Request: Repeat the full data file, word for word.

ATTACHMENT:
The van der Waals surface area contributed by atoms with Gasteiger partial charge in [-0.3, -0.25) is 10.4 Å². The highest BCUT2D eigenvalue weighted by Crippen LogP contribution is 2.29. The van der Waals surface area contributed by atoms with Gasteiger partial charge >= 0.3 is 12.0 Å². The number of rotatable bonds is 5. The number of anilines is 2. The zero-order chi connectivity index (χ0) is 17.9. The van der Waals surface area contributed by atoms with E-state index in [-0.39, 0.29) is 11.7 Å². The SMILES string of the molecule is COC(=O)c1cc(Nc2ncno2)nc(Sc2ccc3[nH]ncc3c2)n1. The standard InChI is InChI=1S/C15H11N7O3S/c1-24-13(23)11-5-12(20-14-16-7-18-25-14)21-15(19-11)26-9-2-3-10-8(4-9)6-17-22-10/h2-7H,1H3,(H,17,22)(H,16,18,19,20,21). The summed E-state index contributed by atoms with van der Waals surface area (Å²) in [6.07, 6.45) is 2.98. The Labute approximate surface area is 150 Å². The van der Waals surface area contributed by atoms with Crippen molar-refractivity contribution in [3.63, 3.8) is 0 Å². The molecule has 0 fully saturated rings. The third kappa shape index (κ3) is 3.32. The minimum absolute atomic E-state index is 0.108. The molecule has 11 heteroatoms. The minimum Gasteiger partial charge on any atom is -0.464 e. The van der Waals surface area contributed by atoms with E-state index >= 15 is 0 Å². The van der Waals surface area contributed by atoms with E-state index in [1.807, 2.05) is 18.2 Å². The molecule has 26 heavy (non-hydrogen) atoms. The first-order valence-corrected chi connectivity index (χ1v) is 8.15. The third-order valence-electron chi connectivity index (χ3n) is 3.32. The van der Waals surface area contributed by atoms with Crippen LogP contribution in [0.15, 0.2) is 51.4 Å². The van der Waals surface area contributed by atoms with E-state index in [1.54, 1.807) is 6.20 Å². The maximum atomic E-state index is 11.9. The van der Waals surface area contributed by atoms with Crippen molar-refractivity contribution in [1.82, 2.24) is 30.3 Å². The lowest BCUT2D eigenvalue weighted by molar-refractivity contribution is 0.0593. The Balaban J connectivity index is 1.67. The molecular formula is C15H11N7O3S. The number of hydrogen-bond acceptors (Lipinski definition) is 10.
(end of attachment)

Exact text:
The van der Waals surface area contributed by atoms with Gasteiger partial charge in [-0.3, -0.25) is 10.4 Å². The highest BCUT2D eigenvalue weighted by Crippen LogP contribution is 2.29. The van der Waals surface area contributed by atoms with Gasteiger partial charge >= 0.3 is 12.0 Å². The number of rotatable bonds is 5. The number of anilines is 2. The zero-order chi connectivity index (χ0) is 17.9. The van der Waals surface area contributed by atoms with E-state index in [-0.39, 0.29) is 11.7 Å². The SMILES string of the molecule is COC(=O)c1cc(Nc2ncno2)nc(Sc2ccc3[nH]ncc3c2)n1. The standard InChI is InChI=1S/C15H11N7O3S/c1-24-13(23)11-5-12(20-14-16-7-18-25-14)21-15(19-11)26-9-2-3-10-8(4-9)6-17-22-10/h2-7H,1H3,(H,17,22)(H,16,18,19,20,21). The summed E-state index contributed by atoms with van der Waals surface area (Å²) in [6.07, 6.45) is 2.98. The Labute approximate surface area is 150 Å². The van der Waals surface area contributed by atoms with Crippen molar-refractivity contribution in [3.63, 3.8) is 0 Å². The molecule has 0 fully saturated rings. The third kappa shape index (κ3) is 3.32. The minimum absolute atomic E-state index is 0.108. The molecule has 11 heteroatoms. The minimum Gasteiger partial charge on any atom is -0.464 e. The van der Waals surface area contributed by atoms with E-state index >= 15 is 0 Å². The van der Waals surface area contributed by atoms with E-state index in [1.807, 2.05) is 18.2 Å². The molecule has 26 heavy (non-hydrogen) atoms. The first-order valence-corrected chi connectivity index (χ1v) is 8.15. The third-order valence-electron chi connectivity index (χ3n) is 3.32. The van der Waals surface area contributed by atoms with Crippen LogP contribution in [0.15, 0.2) is 51.4 Å². The van der Waals surface area contributed by atoms with E-state index in [1.54, 1.807) is 6.20 Å². The maximum atomic E-state index is 11.9. The van der Waals surface area contributed by atoms with Crippen molar-refractivity contribution in [1.82, 2.24) is 30.3 Å². The lowest BCUT2D eigenvalue weighted by molar-refractivity contribution is 0.0593. The Balaban J connectivity index is 1.67. The molecular formula is C15H11N7O3S. The number of hydrogen-bond acceptors (Lipinski definition) is 10.